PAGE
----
Lack of engagement
Ireland is fortunate to have an intense concentration of the world’s most influential technology corporations thanks to a considerable degree to the work of the IDA.
While the multinationals located in Ireland are fully engaged at the heart of the world’s leading startup ecosystems in countries such as the US, the UK and Israel, the European Commission has questioned if they are similarly engaged in Ireland in a way that they become that first customer for the early stage tech entrepreneur.
In the US, the supports, infrastructure and funding needed by high-growth companies is provided in the main by the private sector.
Because of the non-engagement of the majority of Ireland’s private sector (with some notable exceptions), the Irish government has been obliged to made significant annual investments in the necessary supports through Enterprise Ireland.
In the past, Fora has highlighted some of the obstacles to scaling a successful high growth tech business from Ireland – these range from a lack of startup accelerators to high capital gains tax and falling availability of seed capital.
It is also compounded by a lack of suitable co-working/office space and relatively low levels of R&D or corporate venturing activity by tech corporates.
Let’s look at each of these in turn:
Corporate engagement – As noted above, multinationals and large corporates are key players in startup ecosystems as they are often the first clients for high-impact startups, thereby providing the initial sale that validates them and helps the startup raise funds from venture capitalists.
Accordingly, before choosing Ireland, international high-impact startups want to know if they can access the senior decision makers in the mission critical engineering department of key potential multinational clients.
With notable exceptions such as Bank of Ireland’s WorkBench and StartLab, and Google’s ‘Adopt a Startup’, current levels of collaboration across the spectrum of engagement are very low in Ireland compared to other EU competitor cities.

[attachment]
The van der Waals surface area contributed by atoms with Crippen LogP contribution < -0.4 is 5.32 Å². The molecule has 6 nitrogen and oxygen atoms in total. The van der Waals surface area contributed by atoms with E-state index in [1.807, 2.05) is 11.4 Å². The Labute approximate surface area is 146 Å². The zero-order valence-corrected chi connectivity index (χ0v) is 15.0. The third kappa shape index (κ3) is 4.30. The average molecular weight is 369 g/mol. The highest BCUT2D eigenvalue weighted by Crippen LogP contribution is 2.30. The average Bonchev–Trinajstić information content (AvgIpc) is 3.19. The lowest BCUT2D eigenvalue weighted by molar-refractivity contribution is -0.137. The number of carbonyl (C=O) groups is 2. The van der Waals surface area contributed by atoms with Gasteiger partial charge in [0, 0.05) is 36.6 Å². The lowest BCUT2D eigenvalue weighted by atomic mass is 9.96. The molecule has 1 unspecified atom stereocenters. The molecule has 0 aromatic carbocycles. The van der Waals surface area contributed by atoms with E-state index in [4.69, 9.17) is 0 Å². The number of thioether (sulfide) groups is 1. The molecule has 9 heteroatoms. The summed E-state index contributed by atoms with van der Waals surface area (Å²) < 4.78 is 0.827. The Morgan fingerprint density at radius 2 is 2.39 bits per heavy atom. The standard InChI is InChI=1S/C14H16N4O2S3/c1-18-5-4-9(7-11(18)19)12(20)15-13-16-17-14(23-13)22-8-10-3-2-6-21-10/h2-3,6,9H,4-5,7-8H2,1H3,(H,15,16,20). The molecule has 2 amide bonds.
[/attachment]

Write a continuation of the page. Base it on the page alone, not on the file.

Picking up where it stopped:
Co-working space – In 2015, the Irish CoWorking Assembly was formed to advance the goals of this new sector in Ireland. Growth of this sector has been slow in Ireland compared to EU competitors.
The common experience is that it is difficult to make a typical co-working space financially sustainable due to the expectations of landlords, upward-only rent reviews and the covenants expected by property owners.
In Dublin and surrounds, with a population of more than 1.2 million and 9,000 startups in the year to April 2016, there are currently 10 co-working spaces listed as members of the assembly.
Their desk capacity is estimated at just 300 seats, plus the approximately 40,000 sq ft of space at Dogpatch Labs in the Docklands. While new locations are continuing to open, the scale of capacity for the sector is still low.
Accelerators - Successful startup accelerator programmes are typically operated by large corporates with a specific sectoral focus. The purpose of these programmes is to reduce risk in the growth stage for participants that a corporation is interested in engaging with.
A key benefit to participating startups (beyond the cash and services they receive) is the proven improvement in the survival rate of companies that participate in high-quality accelerator programmes.
If one looks at the case of Tel Aviv, which is ranked in the top startup hubs in the world, private-sector accelerators are a significant cornerstone of the startup ecosystem.
According to research by Geektime, there were 14 active government-funded incubators in 2015 and 43 active accelerators that run repeat programmes, a ratio of more than three to one.
In Ireland, through the Enterprise Ireland-funded New Frontiers programme, there are 14 government-funded incubators nationally, and we have five active accelerators, so the ratio is the opposite – one to three.
Private R&D investment and corporate venturing